Catching Your Breath: Managing Asthma during Pregnancy
Approximately 20 million Americans suffer from asthma, a chronic, inflammatory lung disease characterized by recurrent breathing problems. It is the most common, potentially serious medical problem that can complicate pregnancy, and affects about eight percent of all pregnant women. Despite the statistics, if a mother-to-be is vigilant about her care and closely monitored by her doctors, asthma can be controlled during pregnancy, posing little or no risk to mother or child. (But if the asthma is not properly controlled, it can threaten the lives of both mother and child.)
If you are asthmatic and expecting a baby, here’s how you can keep your health in check and ensure a smooth pregnancy and delivery.
How Pregnancy Affects Asthma
Some asthmatic women experience a worsening of symptoms during pregnancy (most likely due to hormonal changes), while others find that their asthma problems remain the same or even decrease in severity. Asthma tends to worsen in the late second and early third trimesters as the baby grows larger.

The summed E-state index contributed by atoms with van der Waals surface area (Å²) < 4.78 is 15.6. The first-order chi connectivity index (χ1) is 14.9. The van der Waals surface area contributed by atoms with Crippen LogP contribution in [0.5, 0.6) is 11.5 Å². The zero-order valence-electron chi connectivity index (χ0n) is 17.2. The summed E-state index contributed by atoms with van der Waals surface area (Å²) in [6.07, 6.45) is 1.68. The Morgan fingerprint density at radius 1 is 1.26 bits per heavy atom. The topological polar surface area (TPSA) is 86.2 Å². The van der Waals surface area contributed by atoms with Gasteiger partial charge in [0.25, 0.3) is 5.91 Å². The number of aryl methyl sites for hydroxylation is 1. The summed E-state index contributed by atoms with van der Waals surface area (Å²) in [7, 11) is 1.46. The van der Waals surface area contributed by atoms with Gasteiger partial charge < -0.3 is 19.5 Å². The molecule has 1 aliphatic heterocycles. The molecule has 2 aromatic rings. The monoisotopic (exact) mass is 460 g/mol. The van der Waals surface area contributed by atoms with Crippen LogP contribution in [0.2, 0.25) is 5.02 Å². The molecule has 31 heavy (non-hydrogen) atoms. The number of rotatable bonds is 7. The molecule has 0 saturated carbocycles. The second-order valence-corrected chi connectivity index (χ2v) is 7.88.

“A small number of women with no prior asthma problems will experience their first asthma attacks while pregnant,” says Dr. Michael Schatz, MD, president of the American Academy of Allergy Asthma and Immunology (AAAAI), although the reasons for this are unknown. Dr. Schatz notes that asthma that worsens during pregnancy usually improves post-partum, but there is less information available on women who first develop asthma while pregnant.
How Asthma Affects Pregnancy
According to the American College of Allergy, Asthma, and Immunology (ACAAI), pregnant asthmatic women are at an increased risk of developing high blood pressure and preeclampsia, a disorder that occurs when high blood pressure is accompanied by fluid retention and leaking of protein into the mother’s urine. This condition can potentially damage the kidneys, brain, liver, and eyes. If preeclampsia results in seizures, it can be deadly for both the mother and baby. “Asthma doubles a woman’s chances of delivering pre-term and increases the risk of delivering a baby with low birth weight, slow growth, or of having a stillbirth,” says Dr. Schatz.
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